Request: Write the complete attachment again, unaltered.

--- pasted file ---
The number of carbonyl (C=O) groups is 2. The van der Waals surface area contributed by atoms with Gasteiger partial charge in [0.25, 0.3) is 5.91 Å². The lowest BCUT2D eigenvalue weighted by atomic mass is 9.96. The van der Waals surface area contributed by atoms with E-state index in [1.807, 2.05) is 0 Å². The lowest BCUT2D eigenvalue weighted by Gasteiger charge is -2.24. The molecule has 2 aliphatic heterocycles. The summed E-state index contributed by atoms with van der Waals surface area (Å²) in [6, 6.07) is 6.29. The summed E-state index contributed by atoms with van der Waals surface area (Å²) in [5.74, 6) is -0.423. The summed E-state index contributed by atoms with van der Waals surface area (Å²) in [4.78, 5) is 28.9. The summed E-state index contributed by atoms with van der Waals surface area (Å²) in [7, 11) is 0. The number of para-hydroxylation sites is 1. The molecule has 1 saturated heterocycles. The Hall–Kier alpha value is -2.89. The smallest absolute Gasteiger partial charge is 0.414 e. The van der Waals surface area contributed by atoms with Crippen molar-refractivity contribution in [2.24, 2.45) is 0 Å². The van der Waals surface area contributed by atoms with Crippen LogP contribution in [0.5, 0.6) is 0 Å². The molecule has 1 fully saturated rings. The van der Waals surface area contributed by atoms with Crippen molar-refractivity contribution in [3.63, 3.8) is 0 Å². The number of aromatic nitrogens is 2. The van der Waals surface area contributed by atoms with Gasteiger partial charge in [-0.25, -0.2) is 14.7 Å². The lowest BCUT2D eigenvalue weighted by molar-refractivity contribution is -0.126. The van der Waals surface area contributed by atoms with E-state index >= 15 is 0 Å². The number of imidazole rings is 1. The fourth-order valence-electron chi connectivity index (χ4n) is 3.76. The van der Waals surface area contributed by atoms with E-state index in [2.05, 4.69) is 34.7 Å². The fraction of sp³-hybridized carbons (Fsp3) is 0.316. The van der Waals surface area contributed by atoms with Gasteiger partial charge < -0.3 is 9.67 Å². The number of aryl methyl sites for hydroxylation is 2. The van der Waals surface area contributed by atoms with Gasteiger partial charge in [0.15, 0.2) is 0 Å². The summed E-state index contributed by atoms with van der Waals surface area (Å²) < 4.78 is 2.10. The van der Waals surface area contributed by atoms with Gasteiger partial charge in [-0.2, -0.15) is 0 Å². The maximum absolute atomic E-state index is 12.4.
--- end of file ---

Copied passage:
The number of carbonyl (C=O) groups is 2. The van der Waals surface area contributed by atoms with Gasteiger partial charge in [0.25, 0.3) is 5.91 Å². The lowest BCUT2D eigenvalue weighted by atomic mass is 9.96. The van der Waals surface area contributed by atoms with E-state index in [1.807, 2.05) is 0 Å². The lowest BCUT2D eigenvalue weighted by Gasteiger charge is -2.24. The molecule has 2 aliphatic heterocycles. The summed E-state index contributed by atoms with van der Waals surface area (Å²) in [6, 6.07) is 6.29. The summed E-state index contributed by atoms with van der Waals surface area (Å²) in [5.74, 6) is -0.423. The summed E-state index contributed by atoms with van der Waals surface area (Å²) in [4.78, 5) is 28.9. The summed E-state index contributed by atoms with van der Waals surface area (Å²) in [7, 11) is 0. The number of para-hydroxylation sites is 1. The molecule has 1 saturated heterocycles. The Hall–Kier alpha value is -2.89. The smallest absolute Gasteiger partial charge is 0.414 e. The van der Waals surface area contributed by atoms with Crippen molar-refractivity contribution in [2.24, 2.45) is 0 Å². The van der Waals surface area contributed by atoms with Crippen LogP contribution in [0.5, 0.6) is 0 Å². The molecule has 1 fully saturated rings. The van der Waals surface area contributed by atoms with Crippen molar-refractivity contribution in [3.63, 3.8) is 0 Å². The number of aromatic nitrogens is 2. The van der Waals surface area contributed by atoms with Gasteiger partial charge in [-0.25, -0.2) is 14.7 Å². The lowest BCUT2D eigenvalue weighted by molar-refractivity contribution is -0.126. The van der Waals surface area contributed by atoms with E-state index >= 15 is 0 Å². The number of imidazole rings is 1. The fourth-order valence-electron chi connectivity index (χ4n) is 3.76. The van der Waals surface area contributed by atoms with E-state index in [2.05, 4.69) is 34.7 Å². The fraction of sp³-hybridized carbons (Fsp3) is 0.316. The van der Waals surface area contributed by atoms with Gasteiger partial charge < -0.3 is 9.67 Å². The number of aryl methyl sites for hydroxylation is 2. The van der Waals surface area contributed by atoms with Gasteiger partial charge in [0.15, 0.2) is 0 Å². The summed E-state index contributed by atoms with van der Waals surface area (Å²) < 4.78 is 2.10. The van der Waals surface area contributed by atoms with Gasteiger partial charge in [-0.2, -0.15) is 0 Å². The maximum absolute atomic E-state index is 12.4.